IRVING, Texas -- Tony Romo's playoff record (0-2) is irrelevant right now.
That history is written. We remember the snap slipping through his hands in Seattle, a play that left Romo sobbing in front of his locker at the end of a spectacular first season as a starter. We also remember the post-vacation home loss to the New York Giants the following postseason.
"Those are lifetimes ago," Cowboys offensive coordinator Jason Garrett said. "He's certainly developed as a quarterback, and this is a completely different team."
For the first time, Romo's team is riding high as it enters the postseason, having won its final three games to claim the NFC East title and set up a third round Saturday night with the division rival Philadelphia Eagles at Cowboys Stadium.
Romo's streak of remarkable play extends the past six games. During that span, he's completed 67.7 percent of his passes for 1,859 yards and 11 touchdowns while committing only two turnovers. He's made the transformation into a quarterback who makes ball security a priority while maintaining his playmaking ability. He's emerged as a leader the Cowboys can rally around.
"This is the best I've ever felt about him," owner/general manager Jerry Jones said moments after the regular-season finale, a few weeks after Jones mentioned Romo as the primary reason he thought the Cowboys were Super Bowl contenders.
Romo eliminated any doubt that he can live up to franchise quarterback standards in late-season pressure situations. However, quarterbacks around these parts are judged by the number of Super Bowl rings they own, thanks to Roger Staubach and Troy Aikman.
Danny White is the ex-Cowboys quarterback Romo gets compared with most often. Cowboys fans consider White a symbol of playoff failure because of three consecutive losses in NFC Championship Games. Just imagine the reaction if Romo can't help America's Team end a 13-season playoff win drought.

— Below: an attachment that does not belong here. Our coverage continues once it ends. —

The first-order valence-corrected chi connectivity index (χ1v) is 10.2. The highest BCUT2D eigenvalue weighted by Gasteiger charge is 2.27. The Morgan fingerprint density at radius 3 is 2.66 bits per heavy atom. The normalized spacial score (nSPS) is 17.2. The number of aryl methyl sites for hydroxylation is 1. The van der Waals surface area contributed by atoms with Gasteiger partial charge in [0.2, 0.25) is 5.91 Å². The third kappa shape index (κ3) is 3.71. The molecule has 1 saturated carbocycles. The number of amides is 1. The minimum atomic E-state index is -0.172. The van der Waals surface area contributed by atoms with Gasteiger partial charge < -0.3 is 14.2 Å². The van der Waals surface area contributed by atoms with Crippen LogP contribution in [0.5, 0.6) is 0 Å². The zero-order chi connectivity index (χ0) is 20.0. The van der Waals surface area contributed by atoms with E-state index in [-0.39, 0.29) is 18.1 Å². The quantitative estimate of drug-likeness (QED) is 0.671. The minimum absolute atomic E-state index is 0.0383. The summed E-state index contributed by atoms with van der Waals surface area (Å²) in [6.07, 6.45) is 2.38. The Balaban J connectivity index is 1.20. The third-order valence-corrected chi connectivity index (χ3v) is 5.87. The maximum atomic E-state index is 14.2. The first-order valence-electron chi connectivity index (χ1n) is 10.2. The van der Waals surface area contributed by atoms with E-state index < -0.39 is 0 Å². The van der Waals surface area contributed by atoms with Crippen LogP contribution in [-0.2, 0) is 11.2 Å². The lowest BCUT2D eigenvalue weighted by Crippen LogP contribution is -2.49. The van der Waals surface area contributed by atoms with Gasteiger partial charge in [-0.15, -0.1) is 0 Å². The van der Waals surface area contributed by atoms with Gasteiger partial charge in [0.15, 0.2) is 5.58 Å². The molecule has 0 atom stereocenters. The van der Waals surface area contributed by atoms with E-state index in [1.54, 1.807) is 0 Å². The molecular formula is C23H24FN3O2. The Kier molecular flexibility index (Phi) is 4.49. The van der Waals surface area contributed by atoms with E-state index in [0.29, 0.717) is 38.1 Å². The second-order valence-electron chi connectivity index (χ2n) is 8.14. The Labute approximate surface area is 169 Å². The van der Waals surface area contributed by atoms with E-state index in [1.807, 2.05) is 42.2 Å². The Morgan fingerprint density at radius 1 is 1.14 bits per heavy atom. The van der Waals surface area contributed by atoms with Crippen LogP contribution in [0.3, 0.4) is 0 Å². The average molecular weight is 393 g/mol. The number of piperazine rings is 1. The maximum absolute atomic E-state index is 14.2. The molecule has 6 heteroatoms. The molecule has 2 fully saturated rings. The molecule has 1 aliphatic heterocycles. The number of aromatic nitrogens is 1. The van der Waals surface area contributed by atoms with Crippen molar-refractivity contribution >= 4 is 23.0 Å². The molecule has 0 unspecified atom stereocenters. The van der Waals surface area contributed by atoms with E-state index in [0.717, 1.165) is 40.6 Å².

"You can't forget where you've been. But at the same time, you can't relate that to what's happening right now because of the way we're playing, especially from his standpoint," tight end Jason Witten said. "Just the way he's running the game and creating so much and not turning the ball over, you can't feel more confident. Really, it's unfair to compare those [playoff losses] to now."
Don't hold your breath waiting for Romo, who had mediocre performances in his first two postseason appearances, to address the greater meaning of his winless playoff record this week.
To him, it's foolish to believe that there's some sort of psychological explanation for coming up a score short in a pair of playoff games.
"You're either good enough," he has said several times, "or you aren't."
The Romo of recent weeks has been good enough. Recent history suggests that his poor playoff track record shouldn't be weighed too heavily while making predictions.
Eli Manning had a similar experience the next season. He was considered a quarterback who came up small in big games (0-2 in playoffs) until the New York Giants' Super Bowl XLII run that included a stop at Texas Stadium.
"Why not us?" Witten asked.
If Romo stays on a roll, anything is possible.